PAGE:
I would be surprised if Love and Mercy doesn't pick up at least a few major nominations this Awards Season, perhaps even an Oscar nomination or two. There's a lot to like about the movie, especially the two leads, Paul Dano and John Cusack. I also like the splitting of the movie into the two timelines, as this gives the movie a bit more of a hook than most biopics have. Granted, a hook like this probably appeals more to critics, who have to watch multiple movies a week, than the average moviegoer, who sees about seven movies a year. It's the paradox of movie reviews, or any review for that matter. Professional critics tend to over consume whatever it is they are reviewing that novelty becomes the most important aspect they look for. That said, I still think the film will appeal to the average moviegoer as well. As I said, the acting is superb and the story of Brian Wilson's life is certainly engaging. There's enough music that fans of The Beach Boys will be satisfied, while showing the creative process should get those who haven't heard their music interested in correcting that mistake. Speaking of mistakes, I loved the part where the pianist slips up during a rehearsal and Brian loved it. "It was a mistake." "Well, if you repeat a mistake every four bars, it's not a mistake anymore."

And now I'm going to listen to "God Only Knows" again before tackling the extras.

The Extras

Love and Mercy didn't find a big audience in theaters, but did better than most limited releases managed. Because of this, is should be no surprise that the extras fit somewhere in-between the average limited release and the average first run release. They begin with an audio commentary track with Bill Pohlad, the director, and Oren Moverman, the co-writer. There are two featurettes, the first of which his an 11-minute making of featurette called A California Story. The second focuses on Brian Wilson and runs for 25 minutes. Finally, there are seven minutes of deleted scenes.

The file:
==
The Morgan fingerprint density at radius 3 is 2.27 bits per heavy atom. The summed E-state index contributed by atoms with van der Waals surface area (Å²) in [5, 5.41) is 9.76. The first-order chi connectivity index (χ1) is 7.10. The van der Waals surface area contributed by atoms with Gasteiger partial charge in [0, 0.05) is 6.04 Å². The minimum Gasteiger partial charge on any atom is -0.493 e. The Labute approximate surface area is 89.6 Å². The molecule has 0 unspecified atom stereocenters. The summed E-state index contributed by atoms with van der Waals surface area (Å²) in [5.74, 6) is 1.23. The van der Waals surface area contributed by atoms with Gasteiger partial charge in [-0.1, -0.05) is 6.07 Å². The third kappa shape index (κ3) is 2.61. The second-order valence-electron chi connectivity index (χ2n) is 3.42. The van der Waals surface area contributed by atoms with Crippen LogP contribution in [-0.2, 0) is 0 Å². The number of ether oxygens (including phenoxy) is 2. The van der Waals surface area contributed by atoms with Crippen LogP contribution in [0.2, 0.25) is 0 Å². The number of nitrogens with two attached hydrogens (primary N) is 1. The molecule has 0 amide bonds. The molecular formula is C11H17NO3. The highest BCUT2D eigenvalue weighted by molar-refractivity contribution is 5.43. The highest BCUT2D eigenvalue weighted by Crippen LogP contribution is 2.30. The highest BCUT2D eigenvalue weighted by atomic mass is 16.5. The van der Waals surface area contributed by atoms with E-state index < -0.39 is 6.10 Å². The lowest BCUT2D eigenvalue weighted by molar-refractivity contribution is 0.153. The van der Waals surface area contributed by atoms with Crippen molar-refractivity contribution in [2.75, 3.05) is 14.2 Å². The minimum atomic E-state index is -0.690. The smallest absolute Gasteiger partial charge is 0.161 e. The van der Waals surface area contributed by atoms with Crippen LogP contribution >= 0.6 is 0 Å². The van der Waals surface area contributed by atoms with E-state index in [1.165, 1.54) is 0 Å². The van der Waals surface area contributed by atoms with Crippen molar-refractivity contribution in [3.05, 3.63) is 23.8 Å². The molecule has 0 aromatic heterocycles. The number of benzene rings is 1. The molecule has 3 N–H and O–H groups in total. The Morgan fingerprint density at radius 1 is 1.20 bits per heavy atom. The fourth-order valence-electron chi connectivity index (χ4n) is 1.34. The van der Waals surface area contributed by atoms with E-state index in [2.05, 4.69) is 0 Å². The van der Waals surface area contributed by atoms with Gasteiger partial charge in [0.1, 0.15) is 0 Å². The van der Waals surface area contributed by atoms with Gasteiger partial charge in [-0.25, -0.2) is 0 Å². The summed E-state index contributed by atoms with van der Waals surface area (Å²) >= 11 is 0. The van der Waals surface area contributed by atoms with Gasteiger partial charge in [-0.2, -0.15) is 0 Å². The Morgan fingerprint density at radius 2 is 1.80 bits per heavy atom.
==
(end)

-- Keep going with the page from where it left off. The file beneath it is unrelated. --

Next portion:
The technical presentation is mixed, but not because the transfer is poorly done. The film is two separate timelines and the early one is shot in 16mm compared to 35mm for the latter. 16mm doesn't exactly look great on Blu-ray, as there's a lot of grain compared to the average Blu-ray I've reviewed. Of course, this was an aesthetic choice, so you can't blame the Blu-ray for the grainier scene. You also can't ignore this fact either. It's not visually impressive, but handles the job when required. The audio is better with a great use of the surround sound speakers to envelop the listener, especially during scenes where we experience the voices Brian was inundated by.

The Blu-ray costs just $13, which is just $3 or 30% more than the DVD. That's a bargain.

The Verdict

I really hope Love and Mercy gets the attention is deserves during Awards Season. I fear it might have come out too early and didn't get seen by enough to be remembered, but it deserves at least to be nominated. As for the DVD or Blu-ray, there are enough extras that it is worth picking up over just renting on Video on Demand.

Filed under: Video Review, Love & Mercy, Elizabeth Banks, John Cusack, Paul Dano, Paul Giamatti, Bill Pohlad, Oren Moverman, Kenny Wormald, Bill Camp, Brett Davern